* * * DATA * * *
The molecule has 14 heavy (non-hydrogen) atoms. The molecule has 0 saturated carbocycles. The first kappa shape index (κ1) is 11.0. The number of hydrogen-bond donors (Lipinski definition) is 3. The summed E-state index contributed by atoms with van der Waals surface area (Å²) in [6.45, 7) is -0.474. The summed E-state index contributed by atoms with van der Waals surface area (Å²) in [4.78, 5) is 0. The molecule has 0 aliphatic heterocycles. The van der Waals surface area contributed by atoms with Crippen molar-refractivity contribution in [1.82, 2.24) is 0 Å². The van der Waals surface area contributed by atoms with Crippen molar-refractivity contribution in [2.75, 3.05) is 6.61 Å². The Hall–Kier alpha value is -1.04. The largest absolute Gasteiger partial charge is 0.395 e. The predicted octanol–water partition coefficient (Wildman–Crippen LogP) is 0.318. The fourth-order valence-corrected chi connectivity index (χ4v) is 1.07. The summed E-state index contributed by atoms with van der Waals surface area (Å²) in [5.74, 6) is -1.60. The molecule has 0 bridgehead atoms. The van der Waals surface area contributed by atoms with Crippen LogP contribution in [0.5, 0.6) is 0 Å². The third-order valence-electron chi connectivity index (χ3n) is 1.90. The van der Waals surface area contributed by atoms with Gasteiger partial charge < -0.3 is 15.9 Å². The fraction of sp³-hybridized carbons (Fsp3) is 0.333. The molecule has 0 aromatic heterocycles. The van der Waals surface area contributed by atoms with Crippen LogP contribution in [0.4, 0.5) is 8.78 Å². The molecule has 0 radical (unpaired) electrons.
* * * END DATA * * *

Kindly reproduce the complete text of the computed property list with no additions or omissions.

The molecule has 14 heavy (non-hydrogen) atoms. The molecule has 0 saturated carbocycles. The first kappa shape index (κ1) is 11.0. The number of hydrogen-bond donors (Lipinski definition) is 3. The summed E-state index contributed by atoms with van der Waals surface area (Å²) in [6.45, 7) is -0.474. The summed E-state index contributed by atoms with van der Waals surface area (Å²) in [4.78, 5) is 0. The molecule has 0 aliphatic heterocycles. The van der Waals surface area contributed by atoms with Crippen molar-refractivity contribution in [1.82, 2.24) is 0 Å². The van der Waals surface area contributed by atoms with Crippen molar-refractivity contribution in [2.75, 3.05) is 6.61 Å². The Hall–Kier alpha value is -1.04. The largest absolute Gasteiger partial charge is 0.395 e. The predicted octanol–water partition coefficient (Wildman–Crippen LogP) is 0.318. The fourth-order valence-corrected chi connectivity index (χ4v) is 1.07. The summed E-state index contributed by atoms with van der Waals surface area (Å²) in [5.74, 6) is -1.60. The molecule has 0 bridgehead atoms. The van der Waals surface area contributed by atoms with Crippen LogP contribution in [0.5, 0.6) is 0 Å². The third-order valence-electron chi connectivity index (χ3n) is 1.90. The van der Waals surface area contributed by atoms with Gasteiger partial charge < -0.3 is 15.9 Å². The fraction of sp³-hybridized carbons (Fsp3) is 0.333. The molecule has 0 aromatic heterocycles. The van der Waals surface area contributed by atoms with Crippen LogP contribution in [0.4, 0.5) is 8.78 Å². The molecule has 0 radical (unpaired) electrons.